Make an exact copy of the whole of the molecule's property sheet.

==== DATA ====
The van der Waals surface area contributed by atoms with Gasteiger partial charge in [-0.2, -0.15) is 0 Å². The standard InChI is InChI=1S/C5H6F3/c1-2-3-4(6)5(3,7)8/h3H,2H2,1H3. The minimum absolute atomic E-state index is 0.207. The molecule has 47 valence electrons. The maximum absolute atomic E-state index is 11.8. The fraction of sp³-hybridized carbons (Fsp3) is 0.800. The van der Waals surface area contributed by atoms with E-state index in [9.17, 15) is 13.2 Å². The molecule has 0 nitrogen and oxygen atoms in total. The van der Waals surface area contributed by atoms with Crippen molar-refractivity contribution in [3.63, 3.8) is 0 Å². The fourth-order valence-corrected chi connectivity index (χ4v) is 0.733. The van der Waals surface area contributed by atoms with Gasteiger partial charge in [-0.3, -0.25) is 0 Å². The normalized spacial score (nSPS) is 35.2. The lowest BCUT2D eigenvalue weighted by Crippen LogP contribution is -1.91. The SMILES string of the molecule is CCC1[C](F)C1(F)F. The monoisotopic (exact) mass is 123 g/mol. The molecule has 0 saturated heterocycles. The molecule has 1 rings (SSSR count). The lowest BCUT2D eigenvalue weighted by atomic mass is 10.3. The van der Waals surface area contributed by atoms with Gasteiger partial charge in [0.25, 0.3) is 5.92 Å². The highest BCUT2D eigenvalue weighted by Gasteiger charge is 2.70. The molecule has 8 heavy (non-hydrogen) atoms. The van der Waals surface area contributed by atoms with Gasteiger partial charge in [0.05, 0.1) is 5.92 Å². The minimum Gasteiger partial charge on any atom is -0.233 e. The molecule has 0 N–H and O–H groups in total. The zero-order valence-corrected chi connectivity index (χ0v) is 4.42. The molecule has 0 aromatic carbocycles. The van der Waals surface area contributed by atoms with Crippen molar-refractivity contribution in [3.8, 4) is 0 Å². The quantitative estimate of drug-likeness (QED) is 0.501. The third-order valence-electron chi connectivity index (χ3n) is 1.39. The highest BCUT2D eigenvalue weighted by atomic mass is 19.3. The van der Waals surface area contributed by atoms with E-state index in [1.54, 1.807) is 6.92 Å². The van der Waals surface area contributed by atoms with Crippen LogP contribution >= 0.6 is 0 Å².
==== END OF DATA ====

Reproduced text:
The van der Waals surface area contributed by atoms with Gasteiger partial charge in [-0.2, -0.15) is 0 Å². The standard InChI is InChI=1S/C5H6F3/c1-2-3-4(6)5(3,7)8/h3H,2H2,1H3. The minimum absolute atomic E-state index is 0.207. The molecule has 47 valence electrons. The maximum absolute atomic E-state index is 11.8. The fraction of sp³-hybridized carbons (Fsp3) is 0.800. The van der Waals surface area contributed by atoms with E-state index in [9.17, 15) is 13.2 Å². The molecule has 0 nitrogen and oxygen atoms in total. The van der Waals surface area contributed by atoms with Crippen molar-refractivity contribution in [3.63, 3.8) is 0 Å². The fourth-order valence-corrected chi connectivity index (χ4v) is 0.733. The van der Waals surface area contributed by atoms with Gasteiger partial charge in [-0.3, -0.25) is 0 Å². The normalized spacial score (nSPS) is 35.2. The lowest BCUT2D eigenvalue weighted by Crippen LogP contribution is -1.91. The SMILES string of the molecule is CCC1[C](F)C1(F)F. The monoisotopic (exact) mass is 123 g/mol. The molecule has 0 saturated heterocycles. The molecule has 1 rings (SSSR count). The lowest BCUT2D eigenvalue weighted by atomic mass is 10.3. The van der Waals surface area contributed by atoms with Gasteiger partial charge in [0.25, 0.3) is 5.92 Å². The highest BCUT2D eigenvalue weighted by Gasteiger charge is 2.70. The molecule has 8 heavy (non-hydrogen) atoms. The van der Waals surface area contributed by atoms with Gasteiger partial charge in [0.05, 0.1) is 5.92 Å². The minimum Gasteiger partial charge on any atom is -0.233 e. The molecule has 0 N–H and O–H groups in total. The zero-order valence-corrected chi connectivity index (χ0v) is 4.42. The molecule has 0 aromatic carbocycles. The van der Waals surface area contributed by atoms with Crippen molar-refractivity contribution in [3.8, 4) is 0 Å². The quantitative estimate of drug-likeness (QED) is 0.501. The third-order valence-electron chi connectivity index (χ3n) is 1.39. The highest BCUT2D eigenvalue weighted by atomic mass is 19.3. The van der Waals surface area contributed by atoms with E-state index in [1.54, 1.807) is 6.92 Å². The van der Waals surface area contributed by atoms with Crippen LogP contribution >= 0.6 is 0 Å².